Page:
Sustaining those outcomes is easier said than done, according to 2014 research from Tharp, the Sunburst superintendent, which has been submitted for publication. In addition to a population-size study of all four-day schools, he broke down the 22 schools in Montana that had been using the four-day week for more than five years in 2014.

He found that in 2011, standardized test scores were slightly below state averages - not uncommon for small, rural and especially reservation schools. But they dipped alarmingly in 2012 and again in 2013, falling farther away from state averages.

The results stunned Tharp at first.

“When it jumped out, I completely erased my spreadsheet and started over,” he said.

Test scores can easily jump around from year-to-year at small schools, and Tharp’s data - provided by OPI under confidentiality conditions - isn’t broken down for each school, but pools students together. Still, he’s confident that if there’s an academic trend, it’s not good.

That’s not what Mark Anderson, an assistant professor at MSU, found when he co-authored a recently published study examining four-day week schools in Colorado with a professor from Georgia.

That research found significant gains on standardized test scores for math and possible reading gains as well. It found weak evidence of attendance gains, but no indication that cost savings were reinvested in instructional expenses.

“I think they could be very generalizable to other rural areas,” Anderson said.

Establishing why a trend exists - up or down - is tougher. Tharp posits that when schools first switch, everyone brings their A-game, making sure they’re getting through what used to be more than a day’s learning in one day.

“There was a lot of focus, and people were really watching,” he said. “(But) they fall back into old routines, and they are only getting a day done in a day.”

John Matt, who chairs the University of Montana’s Department of Educational Leadership and oversaw Tharp’s research, said that he’s heard from new superintendents taking over at Montana districts using a four-day week and found schools floundering.

“The struggle is that they really need more” days of instruction, he said.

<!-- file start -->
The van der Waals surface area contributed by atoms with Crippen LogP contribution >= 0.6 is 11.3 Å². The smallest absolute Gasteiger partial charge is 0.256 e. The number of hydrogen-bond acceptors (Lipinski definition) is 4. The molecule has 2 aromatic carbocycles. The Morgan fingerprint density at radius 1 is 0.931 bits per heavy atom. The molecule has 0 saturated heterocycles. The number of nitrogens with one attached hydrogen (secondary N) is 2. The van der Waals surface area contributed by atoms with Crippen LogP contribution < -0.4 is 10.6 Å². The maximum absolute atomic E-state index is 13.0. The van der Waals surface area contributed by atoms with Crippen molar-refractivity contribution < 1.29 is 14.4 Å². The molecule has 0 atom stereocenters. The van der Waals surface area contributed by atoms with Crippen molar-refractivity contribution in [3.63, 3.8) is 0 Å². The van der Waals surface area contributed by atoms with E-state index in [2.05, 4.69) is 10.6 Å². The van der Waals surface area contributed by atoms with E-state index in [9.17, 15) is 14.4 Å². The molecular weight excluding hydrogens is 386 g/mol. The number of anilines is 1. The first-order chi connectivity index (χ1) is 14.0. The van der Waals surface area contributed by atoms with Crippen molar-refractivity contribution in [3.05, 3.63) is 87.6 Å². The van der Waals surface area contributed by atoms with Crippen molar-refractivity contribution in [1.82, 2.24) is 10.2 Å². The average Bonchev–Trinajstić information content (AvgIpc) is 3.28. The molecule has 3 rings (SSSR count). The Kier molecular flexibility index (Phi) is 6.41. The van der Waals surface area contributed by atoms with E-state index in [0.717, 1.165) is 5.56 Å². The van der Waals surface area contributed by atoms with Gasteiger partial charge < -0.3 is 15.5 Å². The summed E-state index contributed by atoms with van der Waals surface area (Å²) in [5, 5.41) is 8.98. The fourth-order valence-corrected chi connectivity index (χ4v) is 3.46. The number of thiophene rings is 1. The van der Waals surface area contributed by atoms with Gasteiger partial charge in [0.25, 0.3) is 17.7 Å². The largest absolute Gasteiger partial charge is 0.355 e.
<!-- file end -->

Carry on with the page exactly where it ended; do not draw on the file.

That’s not reflected in the earlier OPI reports.

“Almost every school feels the four-day school week fits its community like a glove and benefits everyone,” the 2011 report said. “Most would hate to return to the five-day week.”

Tharp said his conclusions don’t mean all schools using a four-day model are bound to tank eventually.

“There are probably districts in Montana that are holding steady, even showing some increases,” he said.

Perkins and Haaland both believe their schools are at least as well off as they were before the switch. But at least 13 schools - a small percentage - have abandoned the model, according to a comparison of a list of schools provided by OPI and Tharp’s research. It only took Reed Point one year.

The district adopted the model for the 2012-13 school year. Minutes from a school board meeting show teachers felt that student learning suffered, especially for at-risk students. Students said they missed less school for sports and medical appointments, but felt rushed during the week. The board voted to return to a five-day week.

That’s a scenario the small town of Roberts is hoping to avoid. When pitching the four-day schedule being used for the first time this year, school officials held several community meetings and informational sessions, Superintendent Alex Ator said. They focused on selling the school - the only one in Carbon County to use a four-day model - as an attractive alternative for students and teachers looking for something different.